The news made me nervous.
Although I would’ve liked to cancel, I knew my mother and my mother-in-law had been looking forward to such an important holiday for a very long time. After careful thinking, I said to my mother: “Let’s stick to the original plan. I will take highly concentrated Chinese liquor as a sanitizer.”
Mom was very happy and said: “Okay, I’ll take some alcohol, too.”
In the days that followed, the news about unidentified pneumonia in Wuhan became worse.
On January 20th, the human-to-human transmission was confirmed by Dr. Zhong Nanshan.
On January 22, Wuhan had a lockdown. The following day, starting at 10.00 am, the city closed all outbound routes via airports and railways in order to prevent the spread of the novel coronavirus which caused a pneumonia outbreak that claimed seventeen lives in three weeks.
I began to feel afraid. I called my mother and persuaded her to cancel the dinner. Despite her reluctance, she eventually agreed.
She said she got the alcohol ready, but she trusted my judgment.
I had a nightmare on the night of January 22.
In that dream, my good friend Lily from childhood and I joined a tour group. When we finally reached the spot where the tour group assembled, I came across two rooms, which I thought should be showrooms for various attractions. I looked through the window of a room with great interest. But I only saw funeral wreaths, an entire room of funeral wreaths.
After canceling the dinner, I instead planned a New Year’s Eve dinner at home for my own family.
I tried to relax and bring a festive atmosphere appropriate for the occasion.
At the time, the number of confirmed cases in Liaoning province where I’m living in was still in the single digits.
The next day was New Year’s Day, traditionally a time when I gave New Year’s greetings to all my relatives and friends. But the number of confirmed cases in Liaoning increased to 12. The news on the Internet was not good. On WeChat Moments, my friends’ posts included official notices to people to stay at home to avoid the virus. I couldn’t help but forward the same content. Other people reposted. The provinces outside of Wuhan had entered the first week of home quarantine.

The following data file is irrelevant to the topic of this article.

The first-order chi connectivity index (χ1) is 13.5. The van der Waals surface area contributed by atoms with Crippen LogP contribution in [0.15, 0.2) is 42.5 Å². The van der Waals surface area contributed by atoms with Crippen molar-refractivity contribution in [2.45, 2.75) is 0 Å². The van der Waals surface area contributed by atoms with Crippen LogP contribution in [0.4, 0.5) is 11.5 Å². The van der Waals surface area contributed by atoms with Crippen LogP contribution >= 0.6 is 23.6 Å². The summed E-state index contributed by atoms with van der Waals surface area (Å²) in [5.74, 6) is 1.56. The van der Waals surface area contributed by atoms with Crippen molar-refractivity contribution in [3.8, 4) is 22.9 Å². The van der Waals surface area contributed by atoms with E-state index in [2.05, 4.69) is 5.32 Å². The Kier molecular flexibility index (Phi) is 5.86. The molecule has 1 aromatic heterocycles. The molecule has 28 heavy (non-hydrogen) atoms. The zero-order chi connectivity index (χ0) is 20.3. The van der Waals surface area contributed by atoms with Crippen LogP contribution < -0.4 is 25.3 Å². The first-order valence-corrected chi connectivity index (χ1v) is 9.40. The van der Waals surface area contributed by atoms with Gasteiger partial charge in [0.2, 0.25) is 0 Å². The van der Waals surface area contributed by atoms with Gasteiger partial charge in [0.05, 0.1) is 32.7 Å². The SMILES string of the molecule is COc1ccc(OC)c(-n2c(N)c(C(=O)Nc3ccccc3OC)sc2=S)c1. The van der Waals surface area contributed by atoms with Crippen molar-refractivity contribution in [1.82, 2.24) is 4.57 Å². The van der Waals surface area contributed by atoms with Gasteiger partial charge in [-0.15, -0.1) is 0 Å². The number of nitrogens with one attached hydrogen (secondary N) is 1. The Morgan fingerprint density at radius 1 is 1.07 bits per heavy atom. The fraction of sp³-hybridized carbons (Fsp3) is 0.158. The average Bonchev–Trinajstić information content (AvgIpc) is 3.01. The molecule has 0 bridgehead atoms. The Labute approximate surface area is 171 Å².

It was a special Spring Festival – no traveling, no visiting friends and neighbours, and no outdoor entertainment.
Because the virus has an incubation period of fourteen days, experts called for a two-week quarantine. The government extended the Spring Festival holiday. On February 9th, it seemed as if things had stabilized in the provinces outside of Wuhan.
But the news from Wuhan remained heart-wrenching.
Today, I read some words written by my child’s teacher in WeChat moments. She was a very strong woman. She wrote:
In my memory, I cried three times in the last ten years.
In early 2014, I cried for my first career setback.
In 2018, when my mother was sick in the hospital, I cried.
In early 2018, a co-worker quit during the hardest time after her giving birth. I cried.
But starting from 2020, I cried once or twice a day when reading articles about Wuhan.
I liked and respected this teacher. We have had good interactions with WeChat Moment for several years. But this time, after reading what she had shared, I didn’t give her a thumbs up or comment as usual. I found a corner of the room where I was alone and shed tears like falling rain.
Because of this tragedy in the city of Wuhan today, even middle-aged men can’t but help to weep like a frightened child.
Nancy Jin emigrated from the city of Shenyang to Vancouver in 2008. She obtained a Master’s Degree in Teaching English as a Foreign Language (TEFL) at the University of Salford in Britain. She has taught English writing at Shenyang Architecture University as well as in Language Centers in Vancouver. In 2019, she became a student of the Simon Fraser University (SFU) Writer’s Studio online program in the non-fiction genre group. She is now working on her first novel, a work that reflects the motif of being “bound” and restricted, held back from self-actualization through the exploration of the life of her grandmother, a 93-year-old woman with bound feet, as well as the lives of other women in her family. Nancy is currently living in Shenyang.